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U.S. SECURITIES AND EXCHANGE COMMISSION

Litigation Release No. 22602 / January 29, 2013

Securities and Exchange Commission v. Jesse C. Litvak, Civil Action No. 3:13-CV-00132 (District of Connecticut, Complaint filed January 28, 2013)

SEC CHARGES FORMER JEFFERIES EXECUTIVE WITH DEFRAUDING INVESTORS IN MORTGAGE-BACKED SECURITIES

The Securities and Exchange Commission today charged a former managing director of Jefferies & Co., Inc. (Jefferies), a New York-based broker-dealer, with making misrepresentations and engaging in misleading conduct while he sold mortgage-backed securities (MBS) in the wake of the financial crisis.

The SEC alleges that Jesse Litvak, a senior trader on Jefferies' MBS Desk who worked at Jefferies' office in Stamford, Connecticut, bought and sold MBS from and to his customers. On numerous occasions from 2009 to 2011, Litvak lied to, or otherwise misled, those customers about the price at which Jefferies had purchased the MBS before selling it to another customer and the amount of his firm's compensation for arranging the trades. On some occasions, Litvak also misled his customer into believing that he was arranging a MBS trade between customers, when Litvak really was selling the MBS out of Jefferies' inventory. Litvak also misled customers about how much money they were paying in compensation to Jefferies. The customers included investment funds established by the United States government in the wake of the financial crisis to help support the market for MBS as well as other investment funds, including hedge funds.

According to the SEC's complaint filed in U.S. District Court for the District of Connecticut, Litvak engaged in misconduct on over 25 trades. When Litvak offered his customers MBS, he lied to them about how much Jefferies had paid (or was paying) for the securities. When negotiating the sale of MBS, Litvak often represented to a customer that Jefferies had paid a particular price for the security, and therefore could sell it to the customer at a slightly higher price. In order to negotiate a higher sale price to his customers, Litvak misled them into believing that Jefferies had paid a higher price for the MBS than it actually had. On some occasions, Litvak also pretended to be actively negotiating with an outside party to buy a security that he would then re-sell to his customer. But none of these negotiations were taking place; instead, Litvak fabricated the existence of the seller and every detail about active negotiations with it. In fact, as Litvak knew, Jefferies had purchased these bonds days before and already held them in its inventory.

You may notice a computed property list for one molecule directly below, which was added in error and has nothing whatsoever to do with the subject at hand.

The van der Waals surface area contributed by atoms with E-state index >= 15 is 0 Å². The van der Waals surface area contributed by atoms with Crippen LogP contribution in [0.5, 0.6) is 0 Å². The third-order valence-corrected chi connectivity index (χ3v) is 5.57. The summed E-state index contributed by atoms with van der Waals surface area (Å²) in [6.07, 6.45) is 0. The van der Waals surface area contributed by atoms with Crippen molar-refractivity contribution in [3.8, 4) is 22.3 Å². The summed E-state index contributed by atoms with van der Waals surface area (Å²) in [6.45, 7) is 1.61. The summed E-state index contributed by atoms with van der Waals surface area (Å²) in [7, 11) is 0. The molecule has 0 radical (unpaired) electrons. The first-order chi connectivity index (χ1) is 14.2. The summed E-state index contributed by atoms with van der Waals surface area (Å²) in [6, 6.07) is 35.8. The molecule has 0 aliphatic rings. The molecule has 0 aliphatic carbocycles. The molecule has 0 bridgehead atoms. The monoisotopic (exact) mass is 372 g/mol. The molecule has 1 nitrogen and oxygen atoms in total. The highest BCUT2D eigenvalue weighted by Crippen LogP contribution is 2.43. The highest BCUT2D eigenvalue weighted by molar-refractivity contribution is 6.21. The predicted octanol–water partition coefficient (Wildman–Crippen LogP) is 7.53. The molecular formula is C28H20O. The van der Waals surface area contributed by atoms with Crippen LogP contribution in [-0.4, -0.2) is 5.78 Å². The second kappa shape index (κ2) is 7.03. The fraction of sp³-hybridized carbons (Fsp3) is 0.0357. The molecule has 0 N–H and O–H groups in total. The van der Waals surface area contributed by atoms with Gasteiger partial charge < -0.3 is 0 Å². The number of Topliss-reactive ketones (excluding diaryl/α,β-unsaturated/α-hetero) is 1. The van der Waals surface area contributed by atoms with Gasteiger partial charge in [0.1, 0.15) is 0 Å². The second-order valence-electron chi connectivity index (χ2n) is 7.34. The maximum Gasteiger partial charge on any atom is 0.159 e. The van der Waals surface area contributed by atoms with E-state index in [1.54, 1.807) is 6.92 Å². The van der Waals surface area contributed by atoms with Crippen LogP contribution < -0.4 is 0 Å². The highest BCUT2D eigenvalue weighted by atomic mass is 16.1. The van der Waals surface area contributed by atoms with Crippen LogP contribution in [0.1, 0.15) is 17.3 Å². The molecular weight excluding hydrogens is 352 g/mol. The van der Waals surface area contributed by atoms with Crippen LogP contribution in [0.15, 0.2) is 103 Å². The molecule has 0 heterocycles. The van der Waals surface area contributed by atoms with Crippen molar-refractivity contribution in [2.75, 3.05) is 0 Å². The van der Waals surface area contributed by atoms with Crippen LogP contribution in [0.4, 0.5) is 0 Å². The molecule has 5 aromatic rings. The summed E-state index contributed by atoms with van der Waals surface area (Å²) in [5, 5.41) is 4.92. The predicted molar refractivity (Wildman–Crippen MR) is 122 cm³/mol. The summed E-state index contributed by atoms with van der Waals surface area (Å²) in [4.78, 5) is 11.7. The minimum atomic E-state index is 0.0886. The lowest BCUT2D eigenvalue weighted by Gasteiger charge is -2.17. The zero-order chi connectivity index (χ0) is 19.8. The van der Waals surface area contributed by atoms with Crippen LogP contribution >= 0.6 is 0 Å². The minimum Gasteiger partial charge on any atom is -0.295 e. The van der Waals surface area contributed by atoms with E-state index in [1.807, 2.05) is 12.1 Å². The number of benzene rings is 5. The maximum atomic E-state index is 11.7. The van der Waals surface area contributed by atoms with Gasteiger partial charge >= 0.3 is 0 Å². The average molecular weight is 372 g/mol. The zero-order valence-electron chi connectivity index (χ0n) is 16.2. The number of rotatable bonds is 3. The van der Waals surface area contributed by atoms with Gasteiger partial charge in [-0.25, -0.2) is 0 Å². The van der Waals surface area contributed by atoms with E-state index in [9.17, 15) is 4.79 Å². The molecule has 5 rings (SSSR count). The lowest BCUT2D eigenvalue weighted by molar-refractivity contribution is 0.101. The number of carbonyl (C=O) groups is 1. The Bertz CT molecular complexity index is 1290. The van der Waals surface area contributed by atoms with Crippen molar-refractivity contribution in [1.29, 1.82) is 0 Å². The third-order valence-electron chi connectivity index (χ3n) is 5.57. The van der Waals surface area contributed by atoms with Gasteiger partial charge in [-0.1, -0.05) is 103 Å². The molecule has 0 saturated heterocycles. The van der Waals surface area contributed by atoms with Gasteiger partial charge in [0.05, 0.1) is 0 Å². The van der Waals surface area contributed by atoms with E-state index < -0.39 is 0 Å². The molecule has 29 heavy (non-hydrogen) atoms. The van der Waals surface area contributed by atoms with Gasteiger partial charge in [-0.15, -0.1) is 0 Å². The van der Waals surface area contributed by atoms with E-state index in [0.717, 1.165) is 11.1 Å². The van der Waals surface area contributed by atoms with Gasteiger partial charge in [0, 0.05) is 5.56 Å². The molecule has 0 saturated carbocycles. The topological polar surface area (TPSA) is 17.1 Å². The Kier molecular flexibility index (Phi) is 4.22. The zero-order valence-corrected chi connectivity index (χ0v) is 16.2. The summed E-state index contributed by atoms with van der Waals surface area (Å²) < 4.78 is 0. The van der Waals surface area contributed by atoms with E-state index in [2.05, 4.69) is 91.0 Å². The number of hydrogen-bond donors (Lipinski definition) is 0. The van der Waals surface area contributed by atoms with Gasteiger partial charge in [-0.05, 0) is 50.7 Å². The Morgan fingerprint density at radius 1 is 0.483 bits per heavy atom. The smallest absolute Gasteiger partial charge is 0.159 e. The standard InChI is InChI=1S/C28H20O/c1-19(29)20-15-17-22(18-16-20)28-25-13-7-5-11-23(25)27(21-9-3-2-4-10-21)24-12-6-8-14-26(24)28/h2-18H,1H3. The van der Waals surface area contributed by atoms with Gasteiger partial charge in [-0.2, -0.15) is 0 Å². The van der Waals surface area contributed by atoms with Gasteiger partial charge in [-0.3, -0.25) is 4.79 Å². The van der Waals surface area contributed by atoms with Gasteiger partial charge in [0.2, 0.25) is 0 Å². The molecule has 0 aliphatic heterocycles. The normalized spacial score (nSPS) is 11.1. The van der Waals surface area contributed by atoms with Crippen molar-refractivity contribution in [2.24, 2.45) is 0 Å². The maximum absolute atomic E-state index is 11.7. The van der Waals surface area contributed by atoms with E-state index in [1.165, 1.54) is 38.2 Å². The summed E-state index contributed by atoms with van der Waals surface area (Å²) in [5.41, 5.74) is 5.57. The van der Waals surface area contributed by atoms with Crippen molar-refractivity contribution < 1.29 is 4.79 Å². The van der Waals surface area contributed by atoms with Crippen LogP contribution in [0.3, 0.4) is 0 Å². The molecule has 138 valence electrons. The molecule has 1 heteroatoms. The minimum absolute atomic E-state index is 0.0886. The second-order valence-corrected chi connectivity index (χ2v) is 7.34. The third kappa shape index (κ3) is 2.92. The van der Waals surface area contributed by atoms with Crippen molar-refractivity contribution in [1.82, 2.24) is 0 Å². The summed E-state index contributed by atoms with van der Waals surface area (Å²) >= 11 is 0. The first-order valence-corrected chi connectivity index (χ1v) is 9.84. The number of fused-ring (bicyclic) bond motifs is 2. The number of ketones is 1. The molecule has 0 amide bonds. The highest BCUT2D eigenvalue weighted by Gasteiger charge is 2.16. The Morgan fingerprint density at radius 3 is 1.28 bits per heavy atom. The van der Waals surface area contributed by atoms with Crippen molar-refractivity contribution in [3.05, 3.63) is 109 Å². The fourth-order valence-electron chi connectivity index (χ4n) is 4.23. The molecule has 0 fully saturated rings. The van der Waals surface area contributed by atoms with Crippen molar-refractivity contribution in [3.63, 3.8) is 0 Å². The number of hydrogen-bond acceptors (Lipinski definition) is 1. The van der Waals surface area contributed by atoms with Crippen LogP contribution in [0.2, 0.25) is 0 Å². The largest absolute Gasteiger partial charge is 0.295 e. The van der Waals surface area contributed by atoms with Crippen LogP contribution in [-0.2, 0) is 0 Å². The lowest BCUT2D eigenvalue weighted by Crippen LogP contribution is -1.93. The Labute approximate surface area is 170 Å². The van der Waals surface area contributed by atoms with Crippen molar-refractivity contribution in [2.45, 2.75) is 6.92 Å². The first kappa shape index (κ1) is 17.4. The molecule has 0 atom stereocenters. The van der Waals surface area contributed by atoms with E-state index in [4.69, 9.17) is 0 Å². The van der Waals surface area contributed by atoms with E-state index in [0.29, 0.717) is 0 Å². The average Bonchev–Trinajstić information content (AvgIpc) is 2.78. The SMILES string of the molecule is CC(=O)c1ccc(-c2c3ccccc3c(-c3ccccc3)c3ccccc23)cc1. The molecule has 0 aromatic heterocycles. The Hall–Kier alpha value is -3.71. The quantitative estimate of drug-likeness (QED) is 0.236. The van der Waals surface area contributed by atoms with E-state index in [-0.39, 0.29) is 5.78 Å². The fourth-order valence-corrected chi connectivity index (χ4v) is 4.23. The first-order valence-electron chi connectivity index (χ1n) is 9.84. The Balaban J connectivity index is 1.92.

The SEC's complaint charges Litvak with violating the antifraud provisions of the federal securities laws, particularly Section 10(b) of the Securities and Exchange Act of 1934 and Rule 10b-5 thereunder, and Section 17(a) of the Securities Act of 1933. The complaint seeks a final judgment permanently enjoining Litvak from future violations of the above provisions of the federal securities laws, ordering him to disgorge his ill-gotten gains plus prejudgment interest, and order him to pay civil penalties.

The SEC's investigation, which is continuing, has been conducted by Kerry Dakin, James Goldman, Rachel Hershfang, and Kevin Kelcourse in the Boston Regional Office. Mr. Goldman is a member of the Structured and New Products Unit. The SEC's litigation will be led by Ms. Hershfang.

SEC Complaint

 

http://www.sec.gov/litigation/litreleases/2013/lr22602.htm


Modified: 1/29/2013